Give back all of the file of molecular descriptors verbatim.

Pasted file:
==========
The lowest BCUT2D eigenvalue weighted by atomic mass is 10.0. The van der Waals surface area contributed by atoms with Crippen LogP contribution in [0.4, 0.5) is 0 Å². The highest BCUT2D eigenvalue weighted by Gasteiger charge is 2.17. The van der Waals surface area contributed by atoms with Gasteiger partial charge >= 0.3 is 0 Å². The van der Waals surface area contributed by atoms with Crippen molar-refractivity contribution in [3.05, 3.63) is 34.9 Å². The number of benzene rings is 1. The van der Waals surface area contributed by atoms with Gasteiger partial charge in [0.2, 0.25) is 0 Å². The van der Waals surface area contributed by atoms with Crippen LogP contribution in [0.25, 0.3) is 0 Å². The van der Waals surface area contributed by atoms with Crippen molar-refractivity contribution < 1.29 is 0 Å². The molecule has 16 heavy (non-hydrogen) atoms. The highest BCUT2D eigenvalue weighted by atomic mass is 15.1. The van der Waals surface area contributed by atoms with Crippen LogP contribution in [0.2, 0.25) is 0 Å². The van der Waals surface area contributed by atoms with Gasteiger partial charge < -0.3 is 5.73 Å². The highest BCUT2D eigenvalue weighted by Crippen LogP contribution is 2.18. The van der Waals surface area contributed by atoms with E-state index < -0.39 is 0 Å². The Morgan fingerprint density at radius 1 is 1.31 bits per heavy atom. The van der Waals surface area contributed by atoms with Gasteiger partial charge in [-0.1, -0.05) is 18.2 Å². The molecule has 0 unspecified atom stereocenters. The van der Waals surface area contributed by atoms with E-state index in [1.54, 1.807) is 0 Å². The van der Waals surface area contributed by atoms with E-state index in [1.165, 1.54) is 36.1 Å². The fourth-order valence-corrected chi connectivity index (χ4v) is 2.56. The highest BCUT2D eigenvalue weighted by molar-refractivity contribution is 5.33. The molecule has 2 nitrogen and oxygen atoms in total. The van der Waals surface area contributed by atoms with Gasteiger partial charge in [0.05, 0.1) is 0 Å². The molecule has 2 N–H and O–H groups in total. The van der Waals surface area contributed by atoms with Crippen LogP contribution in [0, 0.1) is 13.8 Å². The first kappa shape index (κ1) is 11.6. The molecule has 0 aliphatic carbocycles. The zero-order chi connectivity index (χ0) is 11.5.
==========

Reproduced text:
The lowest BCUT2D eigenvalue weighted by atomic mass is 10.0. The van der Waals surface area contributed by atoms with Crippen LogP contribution in [0.4, 0.5) is 0 Å². The highest BCUT2D eigenvalue weighted by Gasteiger charge is 2.17. The van der Waals surface area contributed by atoms with Gasteiger partial charge >= 0.3 is 0 Å². The van der Waals surface area contributed by atoms with Crippen molar-refractivity contribution in [3.05, 3.63) is 34.9 Å². The number of benzene rings is 1. The van der Waals surface area contributed by atoms with Gasteiger partial charge in [0.2, 0.25) is 0 Å². The van der Waals surface area contributed by atoms with Crippen LogP contribution in [0.25, 0.3) is 0 Å². The van der Waals surface area contributed by atoms with Crippen molar-refractivity contribution < 1.29 is 0 Å². The molecule has 16 heavy (non-hydrogen) atoms. The highest BCUT2D eigenvalue weighted by atomic mass is 15.1. The van der Waals surface area contributed by atoms with Crippen LogP contribution in [0.2, 0.25) is 0 Å². The van der Waals surface area contributed by atoms with Gasteiger partial charge < -0.3 is 5.73 Å². The highest BCUT2D eigenvalue weighted by Crippen LogP contribution is 2.18. The van der Waals surface area contributed by atoms with E-state index < -0.39 is 0 Å². The Morgan fingerprint density at radius 1 is 1.31 bits per heavy atom. The van der Waals surface area contributed by atoms with Gasteiger partial charge in [-0.1, -0.05) is 18.2 Å². The molecule has 0 unspecified atom stereocenters. The van der Waals surface area contributed by atoms with E-state index in [1.54, 1.807) is 0 Å². The van der Waals surface area contributed by atoms with E-state index in [1.165, 1.54) is 36.1 Å². The fourth-order valence-corrected chi connectivity index (χ4v) is 2.56. The highest BCUT2D eigenvalue weighted by molar-refractivity contribution is 5.33. The molecule has 2 nitrogen and oxygen atoms in total. The van der Waals surface area contributed by atoms with Gasteiger partial charge in [0.05, 0.1) is 0 Å². The molecule has 2 N–H and O–H groups in total. The van der Waals surface area contributed by atoms with Crippen LogP contribution in [0, 0.1) is 13.8 Å². The first kappa shape index (κ1) is 11.6. The molecule has 0 aliphatic carbocycles. The zero-order chi connectivity index (χ0) is 11.5.